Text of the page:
An open letter to the Health Minister

by Dr TC

Dear Dr Dzulkefly Ahmad,

Congratulations on being appointed the new health minister of Malaysia. You have probably received countless suggestions and requests on issues that need to be worked on. Here are some of mine:

1. Complete independence of the Malaysian Medical Council

The director-general of health is also the president of the MMC. Not only is this a conflict of interest, it is also unwise to give these two heavy portfolios to one person as it will affect efficiency and productivity. This is clearly shown by the delay in the issuing of Annual Practicing Certificates (APC). Some of us only received our APCs five months into 2018. A statement of explanation by the president was merely lip service and was not even apologetic.

2. Infrastructure

A casual conversation with the director-general of health Dr Noor Hisham sometime last year revealed that “more than 50 hospitals are not functioning properly”. I am certain that this is not an exaggeration. The ministry needs to review the contractual agreement with hospital maintenance companies and terminate them. From broken operating theatre lights and elevators to the disruption of electricity and water supply, we are facing a serious infrastructural issue that is a constant hurdle to providing optimal patient care.

Stop wasting money on programmes that merely look good on paper. A lot of these new “strategies/plans/programmes” are useless if your hospital does not have constant electricity/water supply, or floods every time it rains.

3. Human resource

There is a maldistribution of doctors – take house officers, for example. In the current system, some work shifts and some work more than 24 hours in a stretch. There is no standardisation between hospitals (or even departments), and this results in a mismatch of training. The same goes for medical officers. There needs to be a transparent and planned system for the distribution of manpower across the country.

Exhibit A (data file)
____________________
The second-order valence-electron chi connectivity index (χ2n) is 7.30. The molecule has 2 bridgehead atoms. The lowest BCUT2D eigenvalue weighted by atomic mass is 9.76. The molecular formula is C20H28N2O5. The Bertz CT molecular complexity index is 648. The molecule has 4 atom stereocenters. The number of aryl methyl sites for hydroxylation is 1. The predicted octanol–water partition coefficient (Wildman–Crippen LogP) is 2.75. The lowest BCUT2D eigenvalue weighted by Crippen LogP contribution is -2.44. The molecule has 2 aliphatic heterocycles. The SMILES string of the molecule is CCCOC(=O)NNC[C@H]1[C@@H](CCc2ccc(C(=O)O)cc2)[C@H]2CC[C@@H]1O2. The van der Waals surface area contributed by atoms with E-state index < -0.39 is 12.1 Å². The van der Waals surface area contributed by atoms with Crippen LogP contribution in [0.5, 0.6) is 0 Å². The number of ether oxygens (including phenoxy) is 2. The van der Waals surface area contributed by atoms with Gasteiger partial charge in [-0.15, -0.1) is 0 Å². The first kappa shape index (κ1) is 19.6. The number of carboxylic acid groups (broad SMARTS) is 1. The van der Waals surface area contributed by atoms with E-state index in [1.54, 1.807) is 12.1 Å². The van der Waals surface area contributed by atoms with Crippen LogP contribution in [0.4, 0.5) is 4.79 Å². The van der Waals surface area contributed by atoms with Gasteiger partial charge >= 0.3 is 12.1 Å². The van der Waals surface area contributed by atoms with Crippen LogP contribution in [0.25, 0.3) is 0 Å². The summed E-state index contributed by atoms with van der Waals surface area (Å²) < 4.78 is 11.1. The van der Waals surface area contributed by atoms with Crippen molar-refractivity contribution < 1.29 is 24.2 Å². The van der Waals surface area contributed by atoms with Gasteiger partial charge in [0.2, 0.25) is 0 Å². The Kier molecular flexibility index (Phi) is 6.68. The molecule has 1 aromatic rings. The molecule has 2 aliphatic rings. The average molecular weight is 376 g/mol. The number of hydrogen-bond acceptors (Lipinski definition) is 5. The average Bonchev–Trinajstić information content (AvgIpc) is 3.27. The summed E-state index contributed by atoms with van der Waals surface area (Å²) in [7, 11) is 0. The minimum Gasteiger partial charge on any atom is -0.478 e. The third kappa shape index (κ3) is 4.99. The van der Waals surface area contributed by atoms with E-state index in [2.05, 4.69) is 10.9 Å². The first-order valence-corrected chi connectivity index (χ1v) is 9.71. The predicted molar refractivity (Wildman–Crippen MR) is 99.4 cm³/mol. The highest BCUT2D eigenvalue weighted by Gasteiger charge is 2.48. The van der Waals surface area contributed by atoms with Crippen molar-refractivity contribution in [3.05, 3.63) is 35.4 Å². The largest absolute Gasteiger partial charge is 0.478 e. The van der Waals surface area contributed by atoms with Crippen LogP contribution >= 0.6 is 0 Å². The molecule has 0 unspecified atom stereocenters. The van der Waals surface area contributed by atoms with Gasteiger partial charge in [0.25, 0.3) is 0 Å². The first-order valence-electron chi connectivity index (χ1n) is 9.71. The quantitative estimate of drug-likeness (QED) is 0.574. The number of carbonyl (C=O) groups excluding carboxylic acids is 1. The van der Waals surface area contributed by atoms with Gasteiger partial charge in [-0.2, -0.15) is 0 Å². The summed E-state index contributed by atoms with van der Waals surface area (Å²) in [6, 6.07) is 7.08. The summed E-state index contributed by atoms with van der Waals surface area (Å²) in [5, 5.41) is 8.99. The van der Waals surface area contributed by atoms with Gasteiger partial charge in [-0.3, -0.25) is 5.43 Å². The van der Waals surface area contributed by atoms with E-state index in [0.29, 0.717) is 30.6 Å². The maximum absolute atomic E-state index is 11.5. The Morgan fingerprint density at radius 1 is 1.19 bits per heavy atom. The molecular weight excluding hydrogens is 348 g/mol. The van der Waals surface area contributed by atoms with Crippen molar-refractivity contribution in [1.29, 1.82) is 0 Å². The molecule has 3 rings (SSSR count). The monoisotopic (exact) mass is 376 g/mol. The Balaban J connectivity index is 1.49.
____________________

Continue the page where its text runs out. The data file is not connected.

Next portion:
The current yearly review (sasaran kerja tahunan/penilaian prestasi) is a flawed system of evaluation for those working in the ministry. The marks obtained in the review have a direct effect on career advancement but are only decided on by two people. This has resulted in the suppression of certain individuals who are unfairly graded because of work-related issues. It also prevents whistleblowing and encourages the unhealthy culture of buttering up to superiors.

4. Audit and accreditation

It is an open secret that accreditation exercises in Malaysian hospitals are a joke. Hospital walls are painted, repairs miraculously completed, and facilities upgraded just before a major audit. Even the attire of doctors in the hospital becomes extra formal during this time.

Forget the traditional audit and accreditation system. Conduct surprise visits and appoint members of the workforce across the board, from the hospital attendant to the senior consultant, to evaluate and assess the facility they are working in. Listen and pay attention to opinions and input from the workforce at large, and don’t dismiss them with nice sounding words.

5. Hierarchy

Do away with the mentality that the head of a unit/department/hospital is the most senior person around. Remove administrators who have not been performing, or who have been there merely because “no one else with that grade” is willing to do the job. We need to look at capability and maturity, not age and seniority. The recent election is proof that the people have entrusted even those in their 20s with governing them. When will the health ministry learn?

I hope the new ministry leadership will look into these issues and take prompt action as they are all related to patient care. After all, this ministry exists for the welfare and well-being of our patients. Let us never forget that.

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